Dan Fogarty, an Irishman living in England, is looking after his sister Una, now seventy and suffering from dementia in a care home in Margate. From Dan’s anarchic account, we gradually piece together the story of the Fogarty family. How the parents are exiled from a small Irish village and end up living the hard immigrant life in England. How Dots, the mother, becomes a call girl in 1950s Soho. How a young and overweight Una finds herself living in a hippie squat in Kilburn in the early 1970s. How the squat appears to be haunted by vindictive ghosts who eat away at the sanity of all who live there.
And, finally, how all that survives now of those sex-and-drug-soaked times are Una’s unspooling memories as she sits outside in the Margate sunshine, and Dan himself, whose role in the story becomes stranger and more sinister.
Poguemahone is a wild, free-verse monologue, steeped in music and folklore, crammed with characters, both real and imagined, on a scale Patrick McCabe has never attempted before.
- ‘If you’re looking for this century’s Ulysses, look no further … a stunningly lyrical novel’ Alex Preston, Observer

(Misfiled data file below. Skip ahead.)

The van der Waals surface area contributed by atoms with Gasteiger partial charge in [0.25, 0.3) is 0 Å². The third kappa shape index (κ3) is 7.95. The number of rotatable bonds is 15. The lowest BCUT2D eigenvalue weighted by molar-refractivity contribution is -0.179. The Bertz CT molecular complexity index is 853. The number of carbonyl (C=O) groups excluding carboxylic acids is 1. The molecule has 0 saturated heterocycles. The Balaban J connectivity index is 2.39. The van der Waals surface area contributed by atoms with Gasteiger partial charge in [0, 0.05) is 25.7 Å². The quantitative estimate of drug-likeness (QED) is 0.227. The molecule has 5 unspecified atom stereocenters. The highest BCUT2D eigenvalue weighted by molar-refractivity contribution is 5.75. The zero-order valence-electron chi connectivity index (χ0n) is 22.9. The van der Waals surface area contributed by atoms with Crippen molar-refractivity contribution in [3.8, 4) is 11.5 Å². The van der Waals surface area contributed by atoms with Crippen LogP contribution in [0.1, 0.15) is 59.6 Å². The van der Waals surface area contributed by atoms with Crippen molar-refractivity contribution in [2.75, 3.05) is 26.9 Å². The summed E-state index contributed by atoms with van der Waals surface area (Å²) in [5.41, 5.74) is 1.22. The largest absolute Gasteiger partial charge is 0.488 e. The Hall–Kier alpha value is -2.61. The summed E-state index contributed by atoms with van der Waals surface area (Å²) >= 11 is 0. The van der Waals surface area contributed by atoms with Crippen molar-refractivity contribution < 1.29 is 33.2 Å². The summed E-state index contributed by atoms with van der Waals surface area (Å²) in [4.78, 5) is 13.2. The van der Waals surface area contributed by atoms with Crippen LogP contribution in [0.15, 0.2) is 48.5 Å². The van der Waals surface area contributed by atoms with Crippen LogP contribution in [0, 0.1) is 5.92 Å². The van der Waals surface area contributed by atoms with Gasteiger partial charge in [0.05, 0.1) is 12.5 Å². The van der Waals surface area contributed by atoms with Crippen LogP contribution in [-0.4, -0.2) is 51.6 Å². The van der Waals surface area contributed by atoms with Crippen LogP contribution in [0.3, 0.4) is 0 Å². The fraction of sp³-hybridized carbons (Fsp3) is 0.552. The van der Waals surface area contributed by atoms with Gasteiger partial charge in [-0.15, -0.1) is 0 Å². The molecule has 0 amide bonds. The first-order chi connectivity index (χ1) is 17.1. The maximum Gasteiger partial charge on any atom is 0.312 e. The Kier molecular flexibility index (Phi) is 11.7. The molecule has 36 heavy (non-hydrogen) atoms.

- ‘Pitched – deliriously – between high modernism and folk magic, between gorgeous free-verse and hilarious Irish vernacular, Poguemahone is a stunning achievement … profoundly affecting’ David Keenan
- ‘A blistering, brilliant ballad of mad tales from rural Ireland to London Town. The characters are electric, the narrative fuelled with a brilliant frenetic energy. McCabe is truly original’ Elaine Feeney
- ‘A tremendous pitch-black multi-layered epic. This exhilarating ride of madness, hauntings, lost weekends and fractured memory is a lyrical poem, novel, ballad and drama all in one … one of the most original literary works in recent times. I bloody loved it’ Adelle Stripe
- 'A difficult reading experience, to be sure, but a rich one, too, with a skinpricking ambience that’s both gritty and ethereal' Daily Mail